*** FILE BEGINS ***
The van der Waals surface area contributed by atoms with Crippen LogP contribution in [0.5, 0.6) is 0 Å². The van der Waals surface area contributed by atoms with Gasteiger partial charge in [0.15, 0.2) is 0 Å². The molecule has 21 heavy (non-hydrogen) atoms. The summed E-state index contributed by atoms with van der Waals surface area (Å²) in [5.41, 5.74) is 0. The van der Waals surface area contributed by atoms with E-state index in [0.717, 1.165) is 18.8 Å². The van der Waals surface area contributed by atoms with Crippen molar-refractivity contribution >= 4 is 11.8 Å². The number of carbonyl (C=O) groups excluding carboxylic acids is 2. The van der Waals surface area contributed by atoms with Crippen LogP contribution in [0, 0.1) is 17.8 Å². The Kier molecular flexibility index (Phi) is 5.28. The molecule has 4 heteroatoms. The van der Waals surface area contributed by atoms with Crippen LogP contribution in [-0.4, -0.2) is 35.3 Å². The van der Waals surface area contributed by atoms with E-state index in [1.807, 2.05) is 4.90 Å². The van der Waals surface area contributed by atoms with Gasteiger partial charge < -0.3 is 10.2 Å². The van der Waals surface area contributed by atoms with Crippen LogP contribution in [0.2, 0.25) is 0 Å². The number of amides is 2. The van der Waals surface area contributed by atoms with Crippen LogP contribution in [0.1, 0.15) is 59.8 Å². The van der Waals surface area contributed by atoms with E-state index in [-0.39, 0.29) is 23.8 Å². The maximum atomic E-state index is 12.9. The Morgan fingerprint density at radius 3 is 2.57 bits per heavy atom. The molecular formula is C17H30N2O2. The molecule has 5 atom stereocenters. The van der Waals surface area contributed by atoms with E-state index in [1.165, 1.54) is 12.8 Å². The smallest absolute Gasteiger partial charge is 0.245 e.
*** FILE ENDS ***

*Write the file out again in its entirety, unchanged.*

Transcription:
The van der Waals surface area contributed by atoms with Crippen LogP contribution in [0.5, 0.6) is 0 Å². The van der Waals surface area contributed by atoms with Gasteiger partial charge in [0.15, 0.2) is 0 Å². The molecule has 21 heavy (non-hydrogen) atoms. The summed E-state index contributed by atoms with van der Waals surface area (Å²) in [5.41, 5.74) is 0. The van der Waals surface area contributed by atoms with E-state index in [0.717, 1.165) is 18.8 Å². The van der Waals surface area contributed by atoms with Crippen molar-refractivity contribution >= 4 is 11.8 Å². The number of carbonyl (C=O) groups excluding carboxylic acids is 2. The van der Waals surface area contributed by atoms with Crippen LogP contribution in [0, 0.1) is 17.8 Å². The Kier molecular flexibility index (Phi) is 5.28. The molecule has 4 heteroatoms. The van der Waals surface area contributed by atoms with Crippen LogP contribution in [-0.4, -0.2) is 35.3 Å². The van der Waals surface area contributed by atoms with E-state index in [1.807, 2.05) is 4.90 Å². The van der Waals surface area contributed by atoms with Gasteiger partial charge < -0.3 is 10.2 Å². The van der Waals surface area contributed by atoms with Crippen LogP contribution in [0.2, 0.25) is 0 Å². The number of amides is 2. The van der Waals surface area contributed by atoms with Crippen LogP contribution in [0.1, 0.15) is 59.8 Å². The van der Waals surface area contributed by atoms with E-state index in [-0.39, 0.29) is 23.8 Å². The maximum atomic E-state index is 12.9. The Morgan fingerprint density at radius 3 is 2.57 bits per heavy atom. The molecular formula is C17H30N2O2. The molecule has 5 atom stereocenters. The van der Waals surface area contributed by atoms with E-state index in [1.165, 1.54) is 12.8 Å². The smallest absolute Gasteiger partial charge is 0.245 e.